I recently finished reading a book called Ask Your Developer by Jeff Lawson, the Co-Founder and CEO of Twilio.
It's a book about how companies can stay up to date and compete in the current economy, where software is eating the world.
I thoroughly enjoyed reading it and found many tips and ideas that I wanted to keep and remember for future reference.
So I've written this post to put down my key takeaways and notes from the book and questions that can be asked to better understand the software development culture within a company.
Why developers matter more than ever
Off-the-shelf software is for general purpose and does not give an edge over your competitors. Businesses need to become more software orientated to gain that edge. "You need to build your own software or die."
- Ask your senior technical leaders what should be bought and which digital innovations are the differentiators between you and your competition?
Understand and motivate your developers
Developers pride themselves on being bright and creative and use those skills to solve problems with software. They don't like to implement a solution that's handed to them, making them feel like an assembly line worker.
The key to getting business people and developers to work well together, and building a world-class engineering culture, is for the business people to share problems, not solutions, with the developers. So bringing developers into the big issues you're trying to solve and leveraging their full skills.
- One way to get a feeling if that's happening in your company is to ask a developer what they're working on and what customer problem it's solving. Do they know?
- Ask when they last interacted with a customer and how it made them feel. Did it motivate them? Ask what they learned that surprised them.
Based on their answers, you'll get a sense of whether developers are genuinely brought into customer problems or if they are just asked to implement solutions.
To stay on top of competitors, you need to innovate. To innovate, you need to experiment. Experimentation is the prerequisite to innovation.
You need to ensure that there's tolerance for failure - both personally and organizationally - it's the primary key to unlocking innovation.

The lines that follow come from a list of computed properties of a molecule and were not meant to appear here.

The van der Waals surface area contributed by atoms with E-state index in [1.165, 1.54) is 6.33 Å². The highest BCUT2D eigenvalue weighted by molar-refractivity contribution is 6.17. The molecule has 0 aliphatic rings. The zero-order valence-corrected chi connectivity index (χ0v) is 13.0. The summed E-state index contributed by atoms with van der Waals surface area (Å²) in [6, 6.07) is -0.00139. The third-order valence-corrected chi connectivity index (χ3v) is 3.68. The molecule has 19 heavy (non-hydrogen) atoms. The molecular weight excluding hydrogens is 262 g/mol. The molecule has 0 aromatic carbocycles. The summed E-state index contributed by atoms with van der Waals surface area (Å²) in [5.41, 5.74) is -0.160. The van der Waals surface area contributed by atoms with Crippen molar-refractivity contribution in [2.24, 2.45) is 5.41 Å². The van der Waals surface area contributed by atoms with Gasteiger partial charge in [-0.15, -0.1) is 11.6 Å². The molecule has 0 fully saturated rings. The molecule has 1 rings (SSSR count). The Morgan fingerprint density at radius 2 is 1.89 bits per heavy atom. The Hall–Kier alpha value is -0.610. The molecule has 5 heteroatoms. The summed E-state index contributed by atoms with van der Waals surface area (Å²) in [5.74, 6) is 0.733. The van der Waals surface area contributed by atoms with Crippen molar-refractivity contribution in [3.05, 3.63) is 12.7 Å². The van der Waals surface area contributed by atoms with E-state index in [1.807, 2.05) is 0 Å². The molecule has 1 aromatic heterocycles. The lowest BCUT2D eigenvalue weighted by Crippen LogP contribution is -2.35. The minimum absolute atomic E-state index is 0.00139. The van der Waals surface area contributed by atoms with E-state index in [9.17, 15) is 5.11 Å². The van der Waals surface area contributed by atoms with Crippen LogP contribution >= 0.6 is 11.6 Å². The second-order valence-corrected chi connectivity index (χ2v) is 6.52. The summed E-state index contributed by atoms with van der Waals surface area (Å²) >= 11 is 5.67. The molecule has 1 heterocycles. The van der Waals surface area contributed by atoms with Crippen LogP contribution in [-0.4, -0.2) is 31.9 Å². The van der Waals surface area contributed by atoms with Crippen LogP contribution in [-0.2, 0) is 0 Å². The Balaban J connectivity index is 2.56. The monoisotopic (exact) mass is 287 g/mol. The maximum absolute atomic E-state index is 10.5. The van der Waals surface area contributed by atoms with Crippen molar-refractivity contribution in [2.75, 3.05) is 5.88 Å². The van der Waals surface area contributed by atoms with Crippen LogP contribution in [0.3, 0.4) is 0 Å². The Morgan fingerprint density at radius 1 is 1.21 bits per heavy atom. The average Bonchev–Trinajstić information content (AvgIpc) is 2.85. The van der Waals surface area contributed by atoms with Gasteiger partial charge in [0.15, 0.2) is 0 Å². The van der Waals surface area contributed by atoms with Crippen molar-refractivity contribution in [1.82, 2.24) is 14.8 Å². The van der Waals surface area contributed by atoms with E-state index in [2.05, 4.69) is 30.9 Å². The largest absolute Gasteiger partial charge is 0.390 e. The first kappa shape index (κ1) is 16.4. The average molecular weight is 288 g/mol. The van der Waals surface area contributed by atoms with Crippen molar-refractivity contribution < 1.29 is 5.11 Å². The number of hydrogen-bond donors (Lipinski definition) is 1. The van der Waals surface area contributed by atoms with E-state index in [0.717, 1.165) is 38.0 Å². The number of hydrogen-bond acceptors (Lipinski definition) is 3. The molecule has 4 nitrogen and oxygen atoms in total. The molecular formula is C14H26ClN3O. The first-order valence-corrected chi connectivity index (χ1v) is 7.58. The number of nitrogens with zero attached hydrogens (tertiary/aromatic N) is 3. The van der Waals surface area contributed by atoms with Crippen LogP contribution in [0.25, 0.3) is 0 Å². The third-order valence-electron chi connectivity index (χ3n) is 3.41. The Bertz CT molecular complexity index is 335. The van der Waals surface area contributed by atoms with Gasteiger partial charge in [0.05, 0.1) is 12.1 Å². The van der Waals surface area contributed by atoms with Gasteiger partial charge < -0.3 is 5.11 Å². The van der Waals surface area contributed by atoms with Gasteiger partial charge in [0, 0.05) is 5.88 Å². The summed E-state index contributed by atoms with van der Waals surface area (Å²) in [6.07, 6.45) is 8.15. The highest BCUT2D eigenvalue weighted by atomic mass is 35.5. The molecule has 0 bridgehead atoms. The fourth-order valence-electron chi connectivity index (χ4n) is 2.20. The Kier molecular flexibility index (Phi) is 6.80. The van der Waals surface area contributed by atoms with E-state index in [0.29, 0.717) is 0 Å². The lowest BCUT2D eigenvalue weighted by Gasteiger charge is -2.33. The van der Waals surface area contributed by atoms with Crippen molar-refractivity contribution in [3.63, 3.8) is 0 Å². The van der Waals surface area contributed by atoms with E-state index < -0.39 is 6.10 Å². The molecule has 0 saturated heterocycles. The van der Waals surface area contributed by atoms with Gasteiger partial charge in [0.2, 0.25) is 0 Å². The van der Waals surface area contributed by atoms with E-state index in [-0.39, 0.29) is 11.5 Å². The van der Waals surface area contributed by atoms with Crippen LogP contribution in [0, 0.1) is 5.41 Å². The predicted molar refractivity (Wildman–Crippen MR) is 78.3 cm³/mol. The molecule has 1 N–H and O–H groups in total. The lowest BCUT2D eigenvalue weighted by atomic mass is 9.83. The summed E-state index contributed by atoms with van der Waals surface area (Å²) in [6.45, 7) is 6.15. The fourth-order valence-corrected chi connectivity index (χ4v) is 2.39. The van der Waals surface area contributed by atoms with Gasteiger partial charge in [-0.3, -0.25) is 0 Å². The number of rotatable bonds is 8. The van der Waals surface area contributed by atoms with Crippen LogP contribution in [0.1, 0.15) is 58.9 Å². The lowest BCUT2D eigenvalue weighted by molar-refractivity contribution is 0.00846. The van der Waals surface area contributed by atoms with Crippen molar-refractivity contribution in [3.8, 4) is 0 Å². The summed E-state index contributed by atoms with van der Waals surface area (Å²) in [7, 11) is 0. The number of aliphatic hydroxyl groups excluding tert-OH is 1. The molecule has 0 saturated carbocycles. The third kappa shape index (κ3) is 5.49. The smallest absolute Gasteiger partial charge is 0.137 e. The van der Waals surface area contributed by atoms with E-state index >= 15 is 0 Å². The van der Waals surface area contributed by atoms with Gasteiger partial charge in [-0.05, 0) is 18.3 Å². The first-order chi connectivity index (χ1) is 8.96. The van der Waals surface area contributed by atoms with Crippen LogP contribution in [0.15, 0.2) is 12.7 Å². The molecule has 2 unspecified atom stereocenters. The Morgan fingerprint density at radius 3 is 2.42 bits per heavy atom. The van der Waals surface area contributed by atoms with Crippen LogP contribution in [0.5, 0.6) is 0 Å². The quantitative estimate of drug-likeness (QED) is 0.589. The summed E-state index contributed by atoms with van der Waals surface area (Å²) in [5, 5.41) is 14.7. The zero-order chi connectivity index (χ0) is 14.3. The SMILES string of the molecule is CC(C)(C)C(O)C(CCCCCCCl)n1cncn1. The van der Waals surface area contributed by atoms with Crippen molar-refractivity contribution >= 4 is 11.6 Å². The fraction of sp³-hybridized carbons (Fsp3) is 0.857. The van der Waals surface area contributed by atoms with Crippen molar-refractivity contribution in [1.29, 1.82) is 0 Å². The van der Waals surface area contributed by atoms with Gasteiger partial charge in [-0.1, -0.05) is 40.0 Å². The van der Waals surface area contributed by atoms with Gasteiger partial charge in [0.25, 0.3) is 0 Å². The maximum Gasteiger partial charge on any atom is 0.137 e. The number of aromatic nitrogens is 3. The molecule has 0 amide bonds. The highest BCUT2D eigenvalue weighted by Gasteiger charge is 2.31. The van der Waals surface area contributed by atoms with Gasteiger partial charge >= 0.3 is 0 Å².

- How is intermediate progress of experimentations measured? How will you know if you're on the right track?
- What hypothesis are they trying to prove with the experimentation?
Making your developers successful
Creating an open, learning environment
An open learning environment is where the company is receptive to not having all the answers, is comfortable with uncertainty, and strives to get better every day.
It means being flexible instead of rigid and having a culture where people continually seek the truth. You want knowledge and truth to win, not politics.
- Ask your developers what happens after an outage. Is the person to blame or the process?
- Are people encouraged to learn quickly, even at the risk of making mistakes?
- Do you provide venues for learning from each other and even take risks by giving younger leaders the reins to parts of the business?
Small teams and single-threaded leaders
A company's structure built on teams around ten people is a way to scale up a company without losing the urgency, focus and quality of talent that characterizes a startup by building a large company out of what are essentially many startups.
"Single-threaded" leaders have only one thing on their mind - how their team can win.
They are empowered to make their own decisions and be responsible for them.
- Ask your developers who made some recent decision?
- When a decision was made, did they commit and move forward as a team?
- What metrics are you measured by, and can you reasonably control them?
- How many people outside of their team decide what they can or can't do?
Wearing the customer's shoes
Make sure your customer feels you're on their side.
Encourage developers to talk directly with customers, listen on a call or attend a meeting with customers regularly to get a human connection with the customer and understand their problems better.
- Ask your developers what customer problem are they solving/working on?
The core of Agile is the ability to move quickly and easily, change direction quickly and respond to changing inputs.
- Ask your developers whether they want product managers to be gatekeepers or facilitators of customer interaction? Do PMs view their role similarly?
- Do they collaborate to groom road maps coming from a shared customer understanding, or whether they divide and conquer where PMs know the customers and engineers know the code?
Invest in infrastructure
"Move fast with stable infrastructure."
Providing platforms and processes that help developers build faster while still having guardrails ensures that customers and the company were protected from awful outcomes. Great infrastructure is the foundation of innovation.
- Ask your developers which processes have not been automated but should be?
- Which part of the development process is the most likely to cause your app next outage, and is that something you should fix first?
- How much work is it to deploy code to production? Are they frustrated? Where are the bottlenecks, and how can they be eliminated?
Thank you for reading.